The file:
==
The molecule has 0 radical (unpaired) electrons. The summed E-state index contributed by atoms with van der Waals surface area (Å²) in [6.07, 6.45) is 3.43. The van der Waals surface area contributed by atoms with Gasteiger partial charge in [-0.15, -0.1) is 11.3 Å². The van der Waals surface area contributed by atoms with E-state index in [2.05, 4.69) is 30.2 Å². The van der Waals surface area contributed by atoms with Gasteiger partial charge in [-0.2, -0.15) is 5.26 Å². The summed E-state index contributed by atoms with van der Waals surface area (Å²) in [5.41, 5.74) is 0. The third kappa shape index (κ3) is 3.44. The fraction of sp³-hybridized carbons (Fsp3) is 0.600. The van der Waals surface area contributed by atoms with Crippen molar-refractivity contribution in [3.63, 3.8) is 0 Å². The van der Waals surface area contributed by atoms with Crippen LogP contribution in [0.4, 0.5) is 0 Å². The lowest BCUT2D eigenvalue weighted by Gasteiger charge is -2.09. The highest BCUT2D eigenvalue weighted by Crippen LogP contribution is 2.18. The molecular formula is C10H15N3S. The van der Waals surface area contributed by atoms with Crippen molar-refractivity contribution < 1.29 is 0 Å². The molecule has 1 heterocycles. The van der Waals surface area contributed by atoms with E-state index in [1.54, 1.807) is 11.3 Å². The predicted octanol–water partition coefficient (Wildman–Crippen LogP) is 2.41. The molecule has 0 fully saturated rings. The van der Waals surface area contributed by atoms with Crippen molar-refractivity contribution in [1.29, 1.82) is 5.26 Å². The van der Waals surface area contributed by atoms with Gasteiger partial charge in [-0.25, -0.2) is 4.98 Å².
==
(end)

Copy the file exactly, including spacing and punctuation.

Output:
The molecule has 0 radical (unpaired) electrons. The summed E-state index contributed by atoms with van der Waals surface area (Å²) in [6.07, 6.45) is 3.43. The van der Waals surface area contributed by atoms with Gasteiger partial charge in [-0.15, -0.1) is 11.3 Å². The van der Waals surface area contributed by atoms with E-state index in [2.05, 4.69) is 30.2 Å². The van der Waals surface area contributed by atoms with Gasteiger partial charge in [-0.2, -0.15) is 5.26 Å². The summed E-state index contributed by atoms with van der Waals surface area (Å²) in [5.41, 5.74) is 0. The third kappa shape index (κ3) is 3.44. The fraction of sp³-hybridized carbons (Fsp3) is 0.600. The van der Waals surface area contributed by atoms with Crippen molar-refractivity contribution in [3.63, 3.8) is 0 Å². The van der Waals surface area contributed by atoms with Crippen LogP contribution in [0.4, 0.5) is 0 Å². The lowest BCUT2D eigenvalue weighted by Gasteiger charge is -2.09. The highest BCUT2D eigenvalue weighted by Crippen LogP contribution is 2.18. The molecular formula is C10H15N3S. The van der Waals surface area contributed by atoms with Crippen molar-refractivity contribution < 1.29 is 0 Å². The molecule has 1 heterocycles. The van der Waals surface area contributed by atoms with E-state index in [1.54, 1.807) is 11.3 Å². The predicted octanol–water partition coefficient (Wildman–Crippen LogP) is 2.41. The molecule has 0 fully saturated rings. The van der Waals surface area contributed by atoms with Crippen molar-refractivity contribution in [1.29, 1.82) is 5.26 Å². The van der Waals surface area contributed by atoms with Gasteiger partial charge in [-0.25, -0.2) is 4.98 Å².